In-Person Resources for Student Filmmakers

As a student filmmaker, it can be hard to find places and people that share a passion for filmmaking. Unless you’re in a film degree at your college or attending a filmmaking school, finding a group that nurtures a creative environment can be quite hard. Here are a couple resources that I’ve compiled for the student filmmaker to go and create content with other students passionate about film.

1.Campus Movie Festival

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Campus Movie Festival Logo

This is the most well known filmmaking resource for college students that I have come across. It was founded by David Roemer, Dan Costa, Ajay Pillarisetti and Vijay Makar, then-students going to Emory University. Since its start in 2001, Campus Movie Festival (CMF) has grown and now boasts millions of competing students from 30 participating colleges.

To be able to submit your short film, your crew must be made up entirely of undergraduate students from your university, but your cast can contain people not attending your school. Your short film can be no longer than five minutes (including credits) and can be made on personal equipment or equipment lent out by CMF. Equipment that can be borrowed includes a DSLM camera, microphones, tripods, Macbook with the Adobe Creative Cloud downloaded on it, and more.

The combination of providing equipment and a creative environment to students, CMF is a phenomenal, yearly opportunity for students to develop their voice as filmmakers.

Here are some examples of award-winning films from different participating universities:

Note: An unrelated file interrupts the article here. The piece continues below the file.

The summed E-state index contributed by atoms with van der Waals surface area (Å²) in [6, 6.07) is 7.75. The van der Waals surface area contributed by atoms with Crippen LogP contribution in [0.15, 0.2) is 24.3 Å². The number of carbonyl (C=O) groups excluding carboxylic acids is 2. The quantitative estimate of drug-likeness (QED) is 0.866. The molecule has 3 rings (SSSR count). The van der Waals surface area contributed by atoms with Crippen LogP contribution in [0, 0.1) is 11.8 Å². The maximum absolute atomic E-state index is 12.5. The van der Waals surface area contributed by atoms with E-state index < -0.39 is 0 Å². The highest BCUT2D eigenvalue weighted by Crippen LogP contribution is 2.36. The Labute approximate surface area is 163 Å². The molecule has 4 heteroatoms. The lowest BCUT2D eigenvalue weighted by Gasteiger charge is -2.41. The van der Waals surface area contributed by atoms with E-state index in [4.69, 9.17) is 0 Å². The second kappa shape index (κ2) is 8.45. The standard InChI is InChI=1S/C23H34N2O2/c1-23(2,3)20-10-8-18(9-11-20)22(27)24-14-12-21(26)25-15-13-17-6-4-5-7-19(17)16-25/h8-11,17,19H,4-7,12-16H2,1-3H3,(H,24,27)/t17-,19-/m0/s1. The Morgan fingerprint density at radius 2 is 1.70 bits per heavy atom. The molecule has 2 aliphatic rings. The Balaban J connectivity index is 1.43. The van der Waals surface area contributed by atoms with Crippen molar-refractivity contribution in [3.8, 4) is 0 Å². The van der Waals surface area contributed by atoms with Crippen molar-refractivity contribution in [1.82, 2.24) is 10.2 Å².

University of Florida 2017: Jury Award, Silver Tripod Winner-Performance and Story

Lies

Atlanta University Center 2017: Silver Tripod Winner-Story

Easy Pickings

2.Film Analysis Clubs

In any university with a liberal arts college or a fine arts college, you will probably be able to find a film analysis club. At this club you will be able to find people passionate about film and the meaning behind the stories that they present. Its a great place to meet people who like to pick apart movies, and talking to these people will get you thinking critically of how you view and create films.

Here you can find some examples of Film Analysis Clubs:

Hunter College: Film and Media Club

Florida State University: The Film Club

3.Experimental Film Clubs

These clubs are a bit harder to find a universities than film analysis clubs. They are founded by students that want to push the limits of production and create films in ways that they haven’t seen before. This type of club will allow you creative freedom and technical practice with equipment, a cast and a crew. It’ll also push the limits and re-invent the post-production process.

Here are a few universities that do offer experimental film clubs:

The University of Oklahoma: Student Film Production Club

Columbia College-Chicago: Experimental Film Society
I hope these have helped you find a stepping-off point to find a way to meet people who love film just as much as you do and given you an idea of where to look for help with production.

Good luck filming.

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